Industry News | October 21, 2015

Subway Announces U.S. Antibiotic Policy

image used with permission.

Subway announced that it has elevated its current antibiotic-free policy. The brand recently communicated a commitment to transition to only serving chicken raised without antibiotics important to human medicine. The brand confirmed that it is beginning to transition to serving only protein from animals that have never received antibiotics across all of its 27,000-plus U.S. restaurants in early 2016.

This is the latest step in Subway’s journey to make its menu even better by offering only the high-quality, affordable menu items that today’s customers are seeking. In June 2015, the brand announced that it would remove all artificial colors, flavors, and preservatives from its sandwiches, salads, soups, and cookies in North America by the end of 2017.

Beginning in March 2016, Subway customers across the U.S. will able to order meals made with chicken raised without antibiotics. Turkey raised without antibiotics will be introduced in 2016, with a completed transition expected within 2–3 years, and pork and beef raised without antibiotics will follow within six years after that.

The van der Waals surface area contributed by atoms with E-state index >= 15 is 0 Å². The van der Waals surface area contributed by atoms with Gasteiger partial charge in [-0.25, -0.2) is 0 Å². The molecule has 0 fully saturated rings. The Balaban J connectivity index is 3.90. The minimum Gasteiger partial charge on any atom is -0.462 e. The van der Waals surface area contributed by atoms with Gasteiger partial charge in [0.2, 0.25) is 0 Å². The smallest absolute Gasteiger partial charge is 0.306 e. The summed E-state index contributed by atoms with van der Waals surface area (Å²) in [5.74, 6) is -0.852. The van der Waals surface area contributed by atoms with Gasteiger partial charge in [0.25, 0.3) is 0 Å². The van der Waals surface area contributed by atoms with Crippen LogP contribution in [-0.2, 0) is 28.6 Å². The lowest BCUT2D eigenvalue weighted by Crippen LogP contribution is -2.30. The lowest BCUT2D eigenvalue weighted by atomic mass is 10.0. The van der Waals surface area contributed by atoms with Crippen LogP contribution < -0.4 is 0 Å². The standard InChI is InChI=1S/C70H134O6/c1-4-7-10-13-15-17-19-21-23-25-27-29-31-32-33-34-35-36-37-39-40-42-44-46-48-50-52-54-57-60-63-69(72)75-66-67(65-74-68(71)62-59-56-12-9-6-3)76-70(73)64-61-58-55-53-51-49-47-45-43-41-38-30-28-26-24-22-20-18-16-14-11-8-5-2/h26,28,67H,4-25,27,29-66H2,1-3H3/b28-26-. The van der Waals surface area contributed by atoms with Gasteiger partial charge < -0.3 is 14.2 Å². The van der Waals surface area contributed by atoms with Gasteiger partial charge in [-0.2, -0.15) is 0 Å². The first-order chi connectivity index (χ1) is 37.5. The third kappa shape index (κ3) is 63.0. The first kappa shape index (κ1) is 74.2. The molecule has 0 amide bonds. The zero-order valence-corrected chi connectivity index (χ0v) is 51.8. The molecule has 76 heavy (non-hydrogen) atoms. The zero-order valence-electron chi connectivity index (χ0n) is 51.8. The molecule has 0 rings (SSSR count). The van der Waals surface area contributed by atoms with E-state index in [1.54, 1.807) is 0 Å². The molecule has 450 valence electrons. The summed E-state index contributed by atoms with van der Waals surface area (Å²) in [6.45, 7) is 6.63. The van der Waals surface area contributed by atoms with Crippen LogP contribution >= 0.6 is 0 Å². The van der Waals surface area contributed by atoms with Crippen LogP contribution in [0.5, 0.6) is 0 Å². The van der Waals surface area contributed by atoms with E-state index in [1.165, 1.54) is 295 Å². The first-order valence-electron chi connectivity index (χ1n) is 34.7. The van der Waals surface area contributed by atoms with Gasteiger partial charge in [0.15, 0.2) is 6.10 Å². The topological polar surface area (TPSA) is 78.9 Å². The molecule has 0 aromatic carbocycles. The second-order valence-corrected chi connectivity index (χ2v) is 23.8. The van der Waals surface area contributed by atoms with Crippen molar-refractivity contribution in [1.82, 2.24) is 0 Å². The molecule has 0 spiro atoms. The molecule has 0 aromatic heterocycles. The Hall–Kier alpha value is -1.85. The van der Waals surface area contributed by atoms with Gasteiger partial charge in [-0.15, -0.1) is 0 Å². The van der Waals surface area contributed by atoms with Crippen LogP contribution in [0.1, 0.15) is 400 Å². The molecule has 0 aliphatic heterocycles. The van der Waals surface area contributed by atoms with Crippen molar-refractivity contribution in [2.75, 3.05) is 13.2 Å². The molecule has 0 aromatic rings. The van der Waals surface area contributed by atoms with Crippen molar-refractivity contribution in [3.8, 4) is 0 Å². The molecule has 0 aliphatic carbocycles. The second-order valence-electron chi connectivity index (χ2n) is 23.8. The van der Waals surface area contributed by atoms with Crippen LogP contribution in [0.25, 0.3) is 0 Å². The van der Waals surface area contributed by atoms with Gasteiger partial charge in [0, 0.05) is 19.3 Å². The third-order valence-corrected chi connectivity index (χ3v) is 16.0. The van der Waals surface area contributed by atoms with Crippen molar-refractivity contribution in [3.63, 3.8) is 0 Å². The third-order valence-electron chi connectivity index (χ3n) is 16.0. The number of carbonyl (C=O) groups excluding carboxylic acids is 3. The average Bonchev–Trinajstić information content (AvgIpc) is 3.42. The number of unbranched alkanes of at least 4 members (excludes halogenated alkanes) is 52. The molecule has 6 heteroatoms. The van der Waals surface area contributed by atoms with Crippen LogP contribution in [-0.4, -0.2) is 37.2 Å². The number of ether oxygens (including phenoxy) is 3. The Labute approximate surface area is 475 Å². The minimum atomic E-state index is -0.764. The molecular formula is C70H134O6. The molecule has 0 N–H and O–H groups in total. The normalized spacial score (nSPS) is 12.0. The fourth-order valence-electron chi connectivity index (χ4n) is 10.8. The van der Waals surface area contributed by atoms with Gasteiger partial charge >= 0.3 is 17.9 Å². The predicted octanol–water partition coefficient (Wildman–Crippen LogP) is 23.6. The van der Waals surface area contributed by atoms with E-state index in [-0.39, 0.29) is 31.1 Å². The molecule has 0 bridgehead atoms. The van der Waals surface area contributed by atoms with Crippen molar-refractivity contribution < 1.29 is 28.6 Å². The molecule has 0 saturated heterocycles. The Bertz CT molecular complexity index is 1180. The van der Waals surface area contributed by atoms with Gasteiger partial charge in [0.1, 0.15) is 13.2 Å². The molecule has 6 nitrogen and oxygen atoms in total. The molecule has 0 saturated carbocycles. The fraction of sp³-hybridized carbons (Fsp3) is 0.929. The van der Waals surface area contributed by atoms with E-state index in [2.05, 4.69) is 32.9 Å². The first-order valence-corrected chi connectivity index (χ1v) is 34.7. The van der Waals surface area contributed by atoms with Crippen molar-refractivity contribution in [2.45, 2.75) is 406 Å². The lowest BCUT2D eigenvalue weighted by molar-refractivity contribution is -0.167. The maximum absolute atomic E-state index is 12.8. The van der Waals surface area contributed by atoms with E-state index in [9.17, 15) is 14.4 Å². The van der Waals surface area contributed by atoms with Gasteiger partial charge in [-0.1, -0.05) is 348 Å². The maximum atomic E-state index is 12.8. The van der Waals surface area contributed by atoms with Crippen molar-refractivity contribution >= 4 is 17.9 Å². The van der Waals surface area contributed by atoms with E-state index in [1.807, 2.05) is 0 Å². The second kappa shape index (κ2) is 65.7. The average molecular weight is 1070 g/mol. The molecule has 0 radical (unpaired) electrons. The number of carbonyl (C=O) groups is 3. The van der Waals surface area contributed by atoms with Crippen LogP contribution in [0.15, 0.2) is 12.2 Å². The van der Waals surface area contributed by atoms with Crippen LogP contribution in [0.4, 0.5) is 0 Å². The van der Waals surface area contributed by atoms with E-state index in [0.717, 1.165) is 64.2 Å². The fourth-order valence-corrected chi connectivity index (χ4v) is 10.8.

“Today’s consumer is ever more mindful of what they are eating, and we’ve been making changes to address what they are looking for,” says Dennis Clabby, executive vice president of Subway’s Independent Purchasing Cooperative (IPC). “A change like this will take some time, particularly since the supply of beef raised without antibiotics in the U.S. is extremely limited and cattle take significantly longer to raise. But, we are working diligently with our suppliers to make it happen.”

“Given the size and scope of the Subway brand, this commitment is the largest of its kind in the restaurant industry,” Clabby adds. “We hope that this commitment will encourage other companies in our industry to follow our lead, and that, together, this will drive suppliers to move faster to make these important changes for consumers.”

Chicken will be completed by the end of 2016.

Turkey will be introduced in 2016, with a completed transition expected within 2–3 years.

Pork and beef will be completed in 2025.

News and information presented in this release has not been corroborated by QSR, Food News Media, or Journalistic, Inc.

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